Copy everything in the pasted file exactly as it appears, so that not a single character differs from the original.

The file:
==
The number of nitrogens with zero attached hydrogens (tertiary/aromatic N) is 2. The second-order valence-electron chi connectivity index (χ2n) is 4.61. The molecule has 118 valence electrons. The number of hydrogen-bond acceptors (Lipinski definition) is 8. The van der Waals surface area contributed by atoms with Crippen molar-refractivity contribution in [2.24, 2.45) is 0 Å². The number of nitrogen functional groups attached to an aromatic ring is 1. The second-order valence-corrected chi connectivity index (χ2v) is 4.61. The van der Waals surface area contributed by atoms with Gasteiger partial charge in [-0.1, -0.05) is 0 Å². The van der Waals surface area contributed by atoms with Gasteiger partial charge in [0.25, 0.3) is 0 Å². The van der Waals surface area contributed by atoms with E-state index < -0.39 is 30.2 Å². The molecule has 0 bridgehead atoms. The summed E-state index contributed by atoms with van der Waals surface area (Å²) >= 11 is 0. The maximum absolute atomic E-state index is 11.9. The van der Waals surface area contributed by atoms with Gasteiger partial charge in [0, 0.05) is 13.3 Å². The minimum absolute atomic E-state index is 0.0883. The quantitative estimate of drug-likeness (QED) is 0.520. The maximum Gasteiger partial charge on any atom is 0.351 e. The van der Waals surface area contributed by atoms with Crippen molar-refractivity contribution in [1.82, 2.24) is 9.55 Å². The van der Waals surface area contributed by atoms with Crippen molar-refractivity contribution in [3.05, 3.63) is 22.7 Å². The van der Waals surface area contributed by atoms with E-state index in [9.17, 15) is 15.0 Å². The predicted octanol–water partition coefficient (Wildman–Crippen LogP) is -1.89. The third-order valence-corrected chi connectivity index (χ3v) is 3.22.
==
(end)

The number of nitrogens with zero attached hydrogens (tertiary/aromatic N) is 2. The second-order valence-electron chi connectivity index (χ2n) is 4.61. The molecule has 118 valence electrons. The number of hydrogen-bond acceptors (Lipinski definition) is 8. The van der Waals surface area contributed by atoms with Crippen molar-refractivity contribution in [2.24, 2.45) is 0 Å². The number of nitrogen functional groups attached to an aromatic ring is 1. The second-order valence-corrected chi connectivity index (χ2v) is 4.61. The van der Waals surface area contributed by atoms with Gasteiger partial charge in [-0.1, -0.05) is 0 Å². The van der Waals surface area contributed by atoms with Gasteiger partial charge in [0.25, 0.3) is 0 Å². The van der Waals surface area contributed by atoms with E-state index < -0.39 is 30.2 Å². The molecule has 0 bridgehead atoms. The summed E-state index contributed by atoms with van der Waals surface area (Å²) >= 11 is 0. The maximum absolute atomic E-state index is 11.9. The van der Waals surface area contributed by atoms with Gasteiger partial charge in [0, 0.05) is 13.3 Å². The minimum absolute atomic E-state index is 0.0883. The quantitative estimate of drug-likeness (QED) is 0.520. The maximum Gasteiger partial charge on any atom is 0.351 e. The van der Waals surface area contributed by atoms with Crippen molar-refractivity contribution in [1.82, 2.24) is 9.55 Å². The van der Waals surface area contributed by atoms with Crippen molar-refractivity contribution in [3.05, 3.63) is 22.7 Å². The van der Waals surface area contributed by atoms with E-state index in [9.17, 15) is 15.0 Å². The predicted octanol–water partition coefficient (Wildman–Crippen LogP) is -1.89. The third-order valence-corrected chi connectivity index (χ3v) is 3.22.